U.S./Brazil Dispute Final Report Expected

The WTO Panel hearing the U.S./Brazil cotton dispute was expected to issue its Final Report June 18 to the parties in the dispute.

June 18, 2004
Contact: Marjory Walker
(901) 274-9030

MEMPHIS – The World Trade Organization (WTO) Panel hearing the U.S./Brazil cotton dispute is expected to issue its Final Report today to the parties in the dispute.

According to WTO procedures, the Final Report is to be treated confidentially by the parties until translations are available and the report is distributed to all WTO members.

“We have heard estimates that translation could take between two to four weeks,” NCC Chairman Woody Anderson said. “We are aware of press reports concerning the interim decision. The U.S. government indicated it was planning on appealing the decision if it was not significantly changed. At this time, there have been no indications the final report would differ significantly from the interim decision.”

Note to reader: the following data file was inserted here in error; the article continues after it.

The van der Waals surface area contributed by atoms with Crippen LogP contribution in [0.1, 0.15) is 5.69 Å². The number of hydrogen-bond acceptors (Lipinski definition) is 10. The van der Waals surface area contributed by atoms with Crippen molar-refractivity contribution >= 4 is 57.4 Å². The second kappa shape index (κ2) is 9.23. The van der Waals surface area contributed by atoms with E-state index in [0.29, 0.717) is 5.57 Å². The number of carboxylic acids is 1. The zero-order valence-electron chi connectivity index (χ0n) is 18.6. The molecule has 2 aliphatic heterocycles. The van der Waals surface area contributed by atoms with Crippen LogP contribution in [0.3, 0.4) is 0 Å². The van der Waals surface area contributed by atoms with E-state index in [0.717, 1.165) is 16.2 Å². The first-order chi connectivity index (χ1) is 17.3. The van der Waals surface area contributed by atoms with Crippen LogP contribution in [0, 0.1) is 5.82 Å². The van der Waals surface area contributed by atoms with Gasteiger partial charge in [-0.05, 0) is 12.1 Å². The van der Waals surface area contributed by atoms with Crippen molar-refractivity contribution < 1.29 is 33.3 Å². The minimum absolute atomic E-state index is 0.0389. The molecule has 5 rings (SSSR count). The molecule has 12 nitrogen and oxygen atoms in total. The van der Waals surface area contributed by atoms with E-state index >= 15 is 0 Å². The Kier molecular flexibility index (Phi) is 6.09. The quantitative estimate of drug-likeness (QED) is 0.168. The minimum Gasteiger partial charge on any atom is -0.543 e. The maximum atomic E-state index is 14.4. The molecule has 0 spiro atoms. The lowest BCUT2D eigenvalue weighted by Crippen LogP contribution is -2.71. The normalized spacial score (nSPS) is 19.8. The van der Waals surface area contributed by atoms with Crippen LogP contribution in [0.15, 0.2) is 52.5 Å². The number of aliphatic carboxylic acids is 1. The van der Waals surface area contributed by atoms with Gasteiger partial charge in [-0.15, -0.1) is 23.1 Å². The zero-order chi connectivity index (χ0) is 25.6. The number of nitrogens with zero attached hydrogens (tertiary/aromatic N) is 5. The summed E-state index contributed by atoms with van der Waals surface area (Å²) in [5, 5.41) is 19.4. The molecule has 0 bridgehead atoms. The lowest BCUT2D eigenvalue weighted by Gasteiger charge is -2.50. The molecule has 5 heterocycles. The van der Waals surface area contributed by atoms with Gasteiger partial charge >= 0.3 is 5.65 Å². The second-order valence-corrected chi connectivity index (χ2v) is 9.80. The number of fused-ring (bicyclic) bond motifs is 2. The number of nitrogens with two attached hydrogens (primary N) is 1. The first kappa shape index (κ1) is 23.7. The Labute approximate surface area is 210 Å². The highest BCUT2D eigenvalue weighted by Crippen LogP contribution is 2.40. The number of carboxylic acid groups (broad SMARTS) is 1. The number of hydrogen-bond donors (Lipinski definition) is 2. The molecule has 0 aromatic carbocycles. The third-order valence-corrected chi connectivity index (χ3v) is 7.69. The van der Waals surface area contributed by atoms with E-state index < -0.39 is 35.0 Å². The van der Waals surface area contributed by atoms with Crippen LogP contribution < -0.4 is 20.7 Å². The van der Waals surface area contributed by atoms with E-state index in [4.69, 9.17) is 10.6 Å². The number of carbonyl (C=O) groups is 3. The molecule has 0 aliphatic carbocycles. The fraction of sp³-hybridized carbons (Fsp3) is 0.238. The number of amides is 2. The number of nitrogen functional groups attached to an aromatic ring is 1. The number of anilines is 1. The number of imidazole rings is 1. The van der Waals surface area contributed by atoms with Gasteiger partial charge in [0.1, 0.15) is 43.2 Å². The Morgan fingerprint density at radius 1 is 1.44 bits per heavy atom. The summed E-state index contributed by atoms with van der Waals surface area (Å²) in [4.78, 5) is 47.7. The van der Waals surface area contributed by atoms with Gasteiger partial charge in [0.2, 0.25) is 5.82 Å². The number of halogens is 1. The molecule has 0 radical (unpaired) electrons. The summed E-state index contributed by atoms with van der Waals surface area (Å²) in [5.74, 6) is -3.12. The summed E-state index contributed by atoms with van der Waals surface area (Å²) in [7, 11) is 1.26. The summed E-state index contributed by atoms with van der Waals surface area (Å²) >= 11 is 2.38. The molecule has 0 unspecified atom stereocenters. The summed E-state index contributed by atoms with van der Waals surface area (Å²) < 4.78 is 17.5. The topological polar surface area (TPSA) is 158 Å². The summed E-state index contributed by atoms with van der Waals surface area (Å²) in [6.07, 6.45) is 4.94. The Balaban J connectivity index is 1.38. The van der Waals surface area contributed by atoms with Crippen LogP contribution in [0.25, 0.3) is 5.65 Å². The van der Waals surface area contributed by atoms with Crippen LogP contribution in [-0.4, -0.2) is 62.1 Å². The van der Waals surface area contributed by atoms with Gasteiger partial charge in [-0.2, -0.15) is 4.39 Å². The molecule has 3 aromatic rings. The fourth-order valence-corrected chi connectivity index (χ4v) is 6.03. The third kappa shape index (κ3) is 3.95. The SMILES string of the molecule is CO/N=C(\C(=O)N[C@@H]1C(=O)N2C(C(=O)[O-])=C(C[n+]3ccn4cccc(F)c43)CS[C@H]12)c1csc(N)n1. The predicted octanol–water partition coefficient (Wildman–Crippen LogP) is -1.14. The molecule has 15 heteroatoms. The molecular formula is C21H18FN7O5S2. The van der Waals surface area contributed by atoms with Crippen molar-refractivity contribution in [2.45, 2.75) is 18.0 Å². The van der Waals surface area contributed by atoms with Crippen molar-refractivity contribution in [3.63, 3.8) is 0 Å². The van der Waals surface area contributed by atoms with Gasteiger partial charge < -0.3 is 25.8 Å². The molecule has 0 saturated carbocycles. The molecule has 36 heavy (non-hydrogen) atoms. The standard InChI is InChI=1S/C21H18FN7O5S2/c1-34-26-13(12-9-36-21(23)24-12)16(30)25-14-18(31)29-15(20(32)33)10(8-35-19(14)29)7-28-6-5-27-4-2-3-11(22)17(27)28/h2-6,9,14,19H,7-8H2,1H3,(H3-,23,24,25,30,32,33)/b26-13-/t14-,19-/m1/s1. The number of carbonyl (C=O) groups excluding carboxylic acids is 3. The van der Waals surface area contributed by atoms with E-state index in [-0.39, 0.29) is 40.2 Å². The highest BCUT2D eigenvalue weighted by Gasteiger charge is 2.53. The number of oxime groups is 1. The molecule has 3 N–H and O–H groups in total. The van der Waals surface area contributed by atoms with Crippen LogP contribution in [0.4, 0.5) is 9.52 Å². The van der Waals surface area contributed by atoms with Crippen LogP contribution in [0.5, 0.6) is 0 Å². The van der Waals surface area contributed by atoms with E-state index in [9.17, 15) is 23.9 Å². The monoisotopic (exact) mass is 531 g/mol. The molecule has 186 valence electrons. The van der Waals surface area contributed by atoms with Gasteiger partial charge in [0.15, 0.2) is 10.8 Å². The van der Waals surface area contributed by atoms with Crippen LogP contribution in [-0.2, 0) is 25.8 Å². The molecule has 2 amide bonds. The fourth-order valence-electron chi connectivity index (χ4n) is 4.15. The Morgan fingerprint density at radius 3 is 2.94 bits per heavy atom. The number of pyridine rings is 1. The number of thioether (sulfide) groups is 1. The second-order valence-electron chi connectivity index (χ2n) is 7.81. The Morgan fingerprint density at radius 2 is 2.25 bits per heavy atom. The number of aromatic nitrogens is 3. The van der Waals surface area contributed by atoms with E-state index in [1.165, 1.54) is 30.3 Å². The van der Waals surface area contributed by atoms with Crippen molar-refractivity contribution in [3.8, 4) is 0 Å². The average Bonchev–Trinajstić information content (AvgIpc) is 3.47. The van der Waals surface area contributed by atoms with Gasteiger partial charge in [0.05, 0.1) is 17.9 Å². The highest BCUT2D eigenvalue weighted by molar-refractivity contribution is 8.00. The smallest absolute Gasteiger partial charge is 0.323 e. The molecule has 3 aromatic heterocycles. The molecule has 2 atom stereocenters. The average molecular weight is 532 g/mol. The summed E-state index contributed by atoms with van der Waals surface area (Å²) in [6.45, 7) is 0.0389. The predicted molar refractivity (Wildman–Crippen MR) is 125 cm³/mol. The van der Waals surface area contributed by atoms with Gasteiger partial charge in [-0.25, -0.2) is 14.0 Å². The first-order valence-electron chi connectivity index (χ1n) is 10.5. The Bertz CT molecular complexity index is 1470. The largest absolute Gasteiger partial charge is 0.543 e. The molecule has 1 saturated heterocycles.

Anderson said it is unlikely there will be any immediate impact on current U.S. farm programs. Any changes to the cotton program that are warranted given the Panel decision, he noted, only will affect future U.S. cotton crops.

“It is far too premature to speculate on any such changes,” he said. “We must review the actual decision and wait for the appeal process to conclude before we can begin to evaluate what, if any, changes need to be made to the U.S. cotton program. We expect to be in consultation with the U.S. government concerning the report and any response they intend to file.”

The Texas cotton producer reiterated the NCC’s appreciation for the Congressional and Administration encouragement offered to the U.S. cotton industry following the release of the Interim Report. That included statements in support of the farm law by House Agriculture Committee Chairman Bob Goodlatte (R-VA), Ranking Member Charles Stenholm (D-TX) and Senate Agriculture Committee Chairman Thad Cochran (R-MS) and U.S. Trade Representative Robert Zoellick’s commitment to appeal the decision.

Anderson recently testified before Congress that the U.S. cotton program is WTO-compliant and provides an effective financial safety net with minimal impacts on overall production and prices.